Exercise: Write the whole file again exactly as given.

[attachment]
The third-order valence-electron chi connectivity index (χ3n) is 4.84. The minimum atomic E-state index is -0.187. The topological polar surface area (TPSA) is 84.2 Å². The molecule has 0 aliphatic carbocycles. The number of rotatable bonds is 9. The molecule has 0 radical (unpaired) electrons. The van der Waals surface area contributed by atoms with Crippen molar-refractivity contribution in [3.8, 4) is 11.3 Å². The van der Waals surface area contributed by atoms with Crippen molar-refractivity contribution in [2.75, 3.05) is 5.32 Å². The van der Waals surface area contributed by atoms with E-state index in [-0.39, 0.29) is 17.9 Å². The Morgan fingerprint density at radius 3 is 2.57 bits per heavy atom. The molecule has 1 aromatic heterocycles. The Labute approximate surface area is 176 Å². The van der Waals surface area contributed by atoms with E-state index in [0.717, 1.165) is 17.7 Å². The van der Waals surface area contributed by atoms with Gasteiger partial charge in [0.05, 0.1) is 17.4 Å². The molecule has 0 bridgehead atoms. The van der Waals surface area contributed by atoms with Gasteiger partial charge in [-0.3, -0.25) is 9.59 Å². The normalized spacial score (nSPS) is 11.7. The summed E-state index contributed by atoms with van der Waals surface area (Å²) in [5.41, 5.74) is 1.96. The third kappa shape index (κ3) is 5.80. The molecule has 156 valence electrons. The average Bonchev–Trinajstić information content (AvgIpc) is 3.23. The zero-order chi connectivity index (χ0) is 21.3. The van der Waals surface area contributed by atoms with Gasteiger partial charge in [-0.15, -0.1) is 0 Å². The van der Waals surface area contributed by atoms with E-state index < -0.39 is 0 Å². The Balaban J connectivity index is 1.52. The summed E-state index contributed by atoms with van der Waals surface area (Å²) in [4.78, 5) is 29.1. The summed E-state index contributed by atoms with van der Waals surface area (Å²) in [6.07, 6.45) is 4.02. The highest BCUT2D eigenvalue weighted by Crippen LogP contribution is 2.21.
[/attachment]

The third-order valence-electron chi connectivity index (χ3n) is 4.84. The minimum atomic E-state index is -0.187. The topological polar surface area (TPSA) is 84.2 Å². The molecule has 0 aliphatic carbocycles. The number of rotatable bonds is 9. The molecule has 0 radical (unpaired) electrons. The van der Waals surface area contributed by atoms with Crippen molar-refractivity contribution in [3.8, 4) is 11.3 Å². The van der Waals surface area contributed by atoms with Crippen molar-refractivity contribution in [2.75, 3.05) is 5.32 Å². The van der Waals surface area contributed by atoms with E-state index in [-0.39, 0.29) is 17.9 Å². The Morgan fingerprint density at radius 3 is 2.57 bits per heavy atom. The molecule has 1 aromatic heterocycles. The Labute approximate surface area is 176 Å². The van der Waals surface area contributed by atoms with E-state index in [0.717, 1.165) is 17.7 Å². The van der Waals surface area contributed by atoms with Gasteiger partial charge in [0.05, 0.1) is 17.4 Å². The molecule has 0 bridgehead atoms. The van der Waals surface area contributed by atoms with Gasteiger partial charge in [-0.3, -0.25) is 9.59 Å². The normalized spacial score (nSPS) is 11.7. The summed E-state index contributed by atoms with van der Waals surface area (Å²) in [5.41, 5.74) is 1.96. The third kappa shape index (κ3) is 5.80. The molecule has 156 valence electrons. The average Bonchev–Trinajstić information content (AvgIpc) is 3.23. The zero-order chi connectivity index (χ0) is 21.3. The van der Waals surface area contributed by atoms with Gasteiger partial charge in [-0.15, -0.1) is 0 Å². The van der Waals surface area contributed by atoms with E-state index < -0.39 is 0 Å². The Balaban J connectivity index is 1.52. The summed E-state index contributed by atoms with van der Waals surface area (Å²) in [4.78, 5) is 29.1. The summed E-state index contributed by atoms with van der Waals surface area (Å²) in [6.07, 6.45) is 4.02. The highest BCUT2D eigenvalue weighted by Crippen LogP contribution is 2.21.